Gabriel Luna Has a Front Row Seat to the Dawn of Large-Scale Genre TV

EntertainmentBy 2023-06-28T16:41:34-04:00June 28th, 2023|
  • Credit: Netflix

As the rise of big-budget television continues to encompass what would normally be reserved for the silver screen, the lines between streaming and theatergoing continue to blur. Even as cinemas goad people back into the seats with cushy recliners and subscription based ticket sales, it’s hard to argue against someone who just wants to stay home and catch the latest blockbuster series on HBO or Apple TV.

Very few actors are experiencing this transition as up close and personally as Gabriel Luna. From his breakout role on ABC’s “Agents of Shield” to his performances in HBO’s “The Last of Us” and the new Netflix series “FUBAR,” Luna has seen firsthand what can happen when networks and streamers invest in ambitious, large-scale stories spread across multiple episodes. It doesn’t hurt that he’s also close, personal friends with Arnold Schwarzenegger, who co-stars with him in the show.

“Arnold and I built this very strong bond when we did [‘Terminator Genisys’],” Luna told me, referring to the 2015 film on which he and Schwarzenegger first collaborated. From that point forward, Luna said, “He really embraced me and my wife as family.” Now, they attend all of the actor’s parties, events, and birthdays. When Luna’s grandmother asks about Schwarzenegger, she says, “How’s my friend doing?”

In “FUBAR,” Schwarzenegger plays Luke Brunner, a CIA agent who gets dragged out of his short-lived retirement to take down the arms dealer, Boro Polonia, played by Luna. Over the years, Polonia had become something of a surrogate son to Brunner, despite the fact that Brunner secretly killed his father. “I think I’m probably stunted at that point in my growth,” Luna said of his character. Because he was responsible for his father’s death, Brunner spends years paying for Polonia’s education in the hopes that he won’t make the same mistakes as his family.

Fubar. (L to R) Arnold Schwarzenegger as Luke Brunner, Gabriel Luna as Boro Polonia in episode 101 of Fubar. Cr. Christos Kalohoridis/Netflix © 2023

“Of course, I fall into the family business,” Luna said jokingly. Polonia acts as a perfect foil to Schwarzenegger’s Brunner, the former being a seemingly good-natured kingpin with the soul of a killer while Brunner is basically a tank full of marshmallows. It’s a pairing that works, in part, because of Schwarzenegger’s effortless charisma and affable machismo. And Luna is up to the challenge, grounding his character’s grandiose personality in the complexities of their relationship. One often gets the feeling that Polonia doesn’t know if he wants to kill Brunner or impress him.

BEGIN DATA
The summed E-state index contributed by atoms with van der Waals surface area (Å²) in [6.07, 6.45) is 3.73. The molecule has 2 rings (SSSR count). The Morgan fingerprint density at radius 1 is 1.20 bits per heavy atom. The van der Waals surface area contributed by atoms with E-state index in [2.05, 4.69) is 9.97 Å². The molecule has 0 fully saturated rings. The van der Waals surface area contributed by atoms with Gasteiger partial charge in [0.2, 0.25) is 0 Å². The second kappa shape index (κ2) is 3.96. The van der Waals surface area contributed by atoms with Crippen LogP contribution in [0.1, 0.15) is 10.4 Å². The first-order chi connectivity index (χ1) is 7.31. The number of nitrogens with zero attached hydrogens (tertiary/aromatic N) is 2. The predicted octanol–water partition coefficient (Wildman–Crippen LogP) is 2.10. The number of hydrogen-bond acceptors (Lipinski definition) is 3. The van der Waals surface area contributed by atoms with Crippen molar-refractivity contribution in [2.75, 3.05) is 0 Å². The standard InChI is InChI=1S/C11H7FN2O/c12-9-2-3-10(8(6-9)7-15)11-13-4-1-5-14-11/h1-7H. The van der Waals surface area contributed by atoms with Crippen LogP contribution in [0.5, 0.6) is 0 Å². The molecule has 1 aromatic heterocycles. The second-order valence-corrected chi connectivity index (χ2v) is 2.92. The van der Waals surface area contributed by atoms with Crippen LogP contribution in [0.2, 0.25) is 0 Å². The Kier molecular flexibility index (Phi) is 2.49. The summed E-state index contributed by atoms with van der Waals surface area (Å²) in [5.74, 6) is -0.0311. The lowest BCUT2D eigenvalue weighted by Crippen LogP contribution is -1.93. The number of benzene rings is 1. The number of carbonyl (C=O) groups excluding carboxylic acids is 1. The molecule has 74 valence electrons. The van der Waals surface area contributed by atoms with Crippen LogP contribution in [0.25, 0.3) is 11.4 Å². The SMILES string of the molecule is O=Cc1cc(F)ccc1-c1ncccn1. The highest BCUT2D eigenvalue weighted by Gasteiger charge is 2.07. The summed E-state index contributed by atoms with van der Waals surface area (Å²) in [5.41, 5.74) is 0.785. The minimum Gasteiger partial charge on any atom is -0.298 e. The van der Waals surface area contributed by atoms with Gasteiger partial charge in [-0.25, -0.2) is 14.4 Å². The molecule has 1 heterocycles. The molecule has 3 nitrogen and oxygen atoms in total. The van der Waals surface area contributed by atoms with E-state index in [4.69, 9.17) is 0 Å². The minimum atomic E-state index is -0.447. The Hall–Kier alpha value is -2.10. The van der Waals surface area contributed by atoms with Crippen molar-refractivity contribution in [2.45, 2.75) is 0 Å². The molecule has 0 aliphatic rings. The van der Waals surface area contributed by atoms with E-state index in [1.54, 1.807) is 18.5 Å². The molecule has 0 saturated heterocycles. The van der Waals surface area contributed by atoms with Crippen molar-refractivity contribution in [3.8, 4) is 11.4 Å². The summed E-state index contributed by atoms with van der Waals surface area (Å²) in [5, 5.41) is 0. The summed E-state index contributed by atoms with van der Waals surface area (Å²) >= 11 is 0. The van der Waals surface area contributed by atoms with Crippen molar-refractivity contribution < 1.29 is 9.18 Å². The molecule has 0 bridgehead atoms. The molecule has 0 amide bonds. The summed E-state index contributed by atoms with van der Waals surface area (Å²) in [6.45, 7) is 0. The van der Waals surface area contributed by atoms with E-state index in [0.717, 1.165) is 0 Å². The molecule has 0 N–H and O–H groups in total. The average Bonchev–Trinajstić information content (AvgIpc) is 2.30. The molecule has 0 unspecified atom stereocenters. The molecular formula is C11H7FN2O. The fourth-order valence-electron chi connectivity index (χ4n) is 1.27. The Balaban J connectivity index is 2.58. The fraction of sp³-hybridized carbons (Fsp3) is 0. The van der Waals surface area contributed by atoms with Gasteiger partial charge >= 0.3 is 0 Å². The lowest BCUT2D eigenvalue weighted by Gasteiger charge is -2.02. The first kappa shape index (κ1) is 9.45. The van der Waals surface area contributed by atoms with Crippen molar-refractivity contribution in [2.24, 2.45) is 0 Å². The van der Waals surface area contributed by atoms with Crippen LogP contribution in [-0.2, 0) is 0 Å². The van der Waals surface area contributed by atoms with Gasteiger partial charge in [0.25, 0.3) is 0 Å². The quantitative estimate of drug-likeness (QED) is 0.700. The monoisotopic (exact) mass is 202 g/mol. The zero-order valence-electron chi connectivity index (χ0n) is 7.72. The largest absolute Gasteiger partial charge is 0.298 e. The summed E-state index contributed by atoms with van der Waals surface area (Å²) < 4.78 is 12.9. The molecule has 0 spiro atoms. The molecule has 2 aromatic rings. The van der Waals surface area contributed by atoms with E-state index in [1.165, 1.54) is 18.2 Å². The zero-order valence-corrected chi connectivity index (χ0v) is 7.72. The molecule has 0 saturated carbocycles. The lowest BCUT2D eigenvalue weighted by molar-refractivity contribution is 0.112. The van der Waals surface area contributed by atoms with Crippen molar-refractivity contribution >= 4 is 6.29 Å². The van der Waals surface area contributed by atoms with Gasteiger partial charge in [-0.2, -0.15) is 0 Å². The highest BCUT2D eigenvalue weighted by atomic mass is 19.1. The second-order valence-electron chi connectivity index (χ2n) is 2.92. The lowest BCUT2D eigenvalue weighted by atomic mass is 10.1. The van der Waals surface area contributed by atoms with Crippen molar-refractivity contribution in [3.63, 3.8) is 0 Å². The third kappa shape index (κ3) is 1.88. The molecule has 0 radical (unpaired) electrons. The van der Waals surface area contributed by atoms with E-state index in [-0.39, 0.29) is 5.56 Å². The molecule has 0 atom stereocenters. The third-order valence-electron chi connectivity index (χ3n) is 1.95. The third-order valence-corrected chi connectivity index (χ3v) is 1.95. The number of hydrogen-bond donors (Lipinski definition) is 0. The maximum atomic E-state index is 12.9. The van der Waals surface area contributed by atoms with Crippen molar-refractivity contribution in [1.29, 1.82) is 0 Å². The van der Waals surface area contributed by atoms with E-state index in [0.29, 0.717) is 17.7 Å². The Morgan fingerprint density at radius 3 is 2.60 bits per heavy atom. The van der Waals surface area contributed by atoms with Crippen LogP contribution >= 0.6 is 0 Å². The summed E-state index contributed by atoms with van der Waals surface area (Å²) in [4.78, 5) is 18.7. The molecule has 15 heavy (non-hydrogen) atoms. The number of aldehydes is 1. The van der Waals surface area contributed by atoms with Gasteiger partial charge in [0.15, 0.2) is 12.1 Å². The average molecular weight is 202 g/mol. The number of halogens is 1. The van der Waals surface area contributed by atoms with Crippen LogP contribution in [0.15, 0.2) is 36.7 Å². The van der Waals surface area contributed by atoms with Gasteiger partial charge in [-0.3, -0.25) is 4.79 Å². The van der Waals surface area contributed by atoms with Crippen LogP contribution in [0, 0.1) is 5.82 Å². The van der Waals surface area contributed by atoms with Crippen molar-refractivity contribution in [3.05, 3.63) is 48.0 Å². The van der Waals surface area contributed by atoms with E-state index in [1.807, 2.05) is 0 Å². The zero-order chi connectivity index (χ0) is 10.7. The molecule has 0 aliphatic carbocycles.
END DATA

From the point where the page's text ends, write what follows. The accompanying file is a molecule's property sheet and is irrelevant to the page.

“I think he tries to assert himself as this leader that he knew his father was,” Luna said. “He’s always trying to make [Brunner] proud as this kind of second father.” Showrunner Nick Santora — whose 2014 series, “Scorpion,” has maintained a cult following since its cancellation after four seasons — took inspiration from Luna and Schwarzenegger’s real-life relationship to help define the father-son dynamic that propels the show. “He knows what he means to people,” Luna said about Schwarzenegger. “All of those admirable qualities are what Boro loves about Luke. And what I love about Arnold runs parallel to the characters.”

Fubar. (L to R) Monica Barbaro as Emma Brunner, Arnold Schwarzenegger as Luke Brunner in episode 107 of Fubar. Cr. Christos Kalohoridis/Netflix © 2023

In addition to being a showcase of the stars’ personal relationship, “FUBAR” arrives as another big-budget series threatening to make everything but the most expensive blockbusters look small by comparison. “We were doing pretty big set pieces on [‘Agents of] S.H.I.E.L.D. even then,” Luna said. “But I feel like it was more practical.” Now, major VFX companies like Industrial Light & Magic, which only started doing television in the late 2010s, are giving ambitious TV shows the cinematic treatment.

Going through every contemporary VFX house’s roster of projects, you’d be hard pressed to find one that isn’t working in both film and television. “You have all these houses working in television now and just elevating the level across the board,” Luna said. Working on “FUBAR,” he explained, was “an absolute combined team effort with our practical stuff and the VFX.” The actor explained that, even though the production tried to keep major VFX to a minimum in post-production, “The technology has advanced to a point where you can … flesh out these extravagant, large-scale action scenes.”

However, Luna understands the average viewer isn’t really thinking about VFX houses while deciding what to watch. When so many shows are “trying to depress you or trying to scare you,” Luna said, watching prestige television can become kind of a drag. “FUBAR,” he insisted, won’t leave viewers with that kind of dramatic fatigue. “He’s in classic, ‘93 Arnold action-comedy form,” Luna said of his co-star. “You have people delivering top-notch comedic performances and action that feels like you’re watching a big ‘Terminator’ movie. And that’s quite the feat.” Enough said, right?

Josef Rodriguez is a writer, filmmaker, and film critic living in New York City.